Q: Existing categories each have an icon. What will/should appear for custom categories? 

A: According to engineering, it's possible to add a handful of new icons that users can apply to their custom categories. Doing so would give each custom category a visual identity more specific to what the user is creating it for (as opposed to an awkward white space where the icon is absent or a generic symbol representing all custom categories).

(You can see more of this design thinking in the images below—the non-bolded text next to the Figma frames is mine.)

Our hi-fidelity wireframes

UX writing

We ran into a ton of content questions too (especially in the last image of the carousel above), but at that point, it was time for me to fly solo. 

Tackling the constraint problem, part 1

I decided that it'd be best to tell users about the two-custom-category-constraint 1) as soon as possible and 2) in an obvious way—because this detail could impact what users decide to use their custom categories for. 

As I drafted the copy, I ran with a spirit of opportunity, playing around with words like add, can, and up to. It was important to remind users of the freedom these custom categories would bring as a feature even if they were limited in use—and even while I was defining that limit in the copy.

I came up with five variants, iterating the three that my content design coworkers favored in our weekly feedback session. 

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Variants, "add custom category"

Some notes on the two variants that weren't iterated:

- "Up to two new categories, custom-made": This copy sounds more like a headline than helper text. Although it fits in the constraint, it doesn't engage the user or prompt an interaction.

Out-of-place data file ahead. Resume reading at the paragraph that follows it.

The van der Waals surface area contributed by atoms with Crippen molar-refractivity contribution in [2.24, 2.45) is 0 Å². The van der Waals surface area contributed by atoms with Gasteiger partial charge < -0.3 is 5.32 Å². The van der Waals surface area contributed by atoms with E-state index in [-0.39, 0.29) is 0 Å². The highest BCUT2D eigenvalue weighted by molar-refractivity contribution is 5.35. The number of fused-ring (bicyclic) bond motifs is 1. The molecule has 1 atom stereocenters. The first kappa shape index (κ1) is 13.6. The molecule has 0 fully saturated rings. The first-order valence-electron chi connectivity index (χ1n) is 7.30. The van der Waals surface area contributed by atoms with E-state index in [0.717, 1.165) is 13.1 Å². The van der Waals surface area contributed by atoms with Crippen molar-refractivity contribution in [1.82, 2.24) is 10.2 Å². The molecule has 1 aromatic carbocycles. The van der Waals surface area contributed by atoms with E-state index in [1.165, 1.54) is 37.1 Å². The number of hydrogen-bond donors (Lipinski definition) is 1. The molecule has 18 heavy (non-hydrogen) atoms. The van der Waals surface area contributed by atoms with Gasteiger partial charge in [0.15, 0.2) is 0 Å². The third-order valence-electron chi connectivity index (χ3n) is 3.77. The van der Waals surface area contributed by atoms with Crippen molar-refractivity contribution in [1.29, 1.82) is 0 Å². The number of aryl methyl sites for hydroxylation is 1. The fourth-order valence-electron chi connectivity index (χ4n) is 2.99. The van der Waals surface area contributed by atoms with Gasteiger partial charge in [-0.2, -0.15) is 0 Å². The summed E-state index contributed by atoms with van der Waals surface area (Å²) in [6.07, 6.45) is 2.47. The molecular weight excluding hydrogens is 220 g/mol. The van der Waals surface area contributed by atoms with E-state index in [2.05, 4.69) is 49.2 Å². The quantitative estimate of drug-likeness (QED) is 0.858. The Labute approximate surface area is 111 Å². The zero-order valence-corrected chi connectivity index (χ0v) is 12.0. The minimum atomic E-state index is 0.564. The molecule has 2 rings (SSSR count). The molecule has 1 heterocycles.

- "You can add up to two of these—nothing's too random": "Of these" is redundant given the bolded header describing what "these" are. "Nothing's too random" could come off as condescending since users requested custom categories out of a dissatisfaction with the existing categories.

I chose "What'll it be? You can add up to two" as my final copy. It's the most conversational (as it doesn't sound like it's trying to sell something) but still frames the constraint as an open-ended question, an opportunity. It's also a single sentence, which my content design coworkers preferred visually.

Tackling the constraint problem, part 2

But what happens when both custom categories are created, leaving zero left? My UX design partner encouraged me to think past two categories, as engineering could expand that number in the future. 

I started with the first frame on the left, but the copy felt too curt for NerdWallet's personality. Also, depending on the load time, the user could miss the copy altogether. In my second variant, I split the messaging into two screens: 1) addressing the load time and 2) the number of custom categories remaining, (e.g., none).

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Variants, "how many custom categories left"

Copy doc and final UI

I documented this work using NerdWallet's in-house copy doc template. It's organized in a way that maps onto the backend pretty closely, even playing into if/then statements through its focus on the conditions (see column D) under which each string would appear in the code.

The custom categories copy doc (hosted in Google Sheets) and final UI

That's a wrap!

Through this project, I gained a slew of new experiencescollaborating with UX research and other departments as a content designer, creating an engineering-ready copy doc, presenting copy variants to a team, etc—and successfully applied both my interaction design and content design skill sets. Not bad for a Nerdling!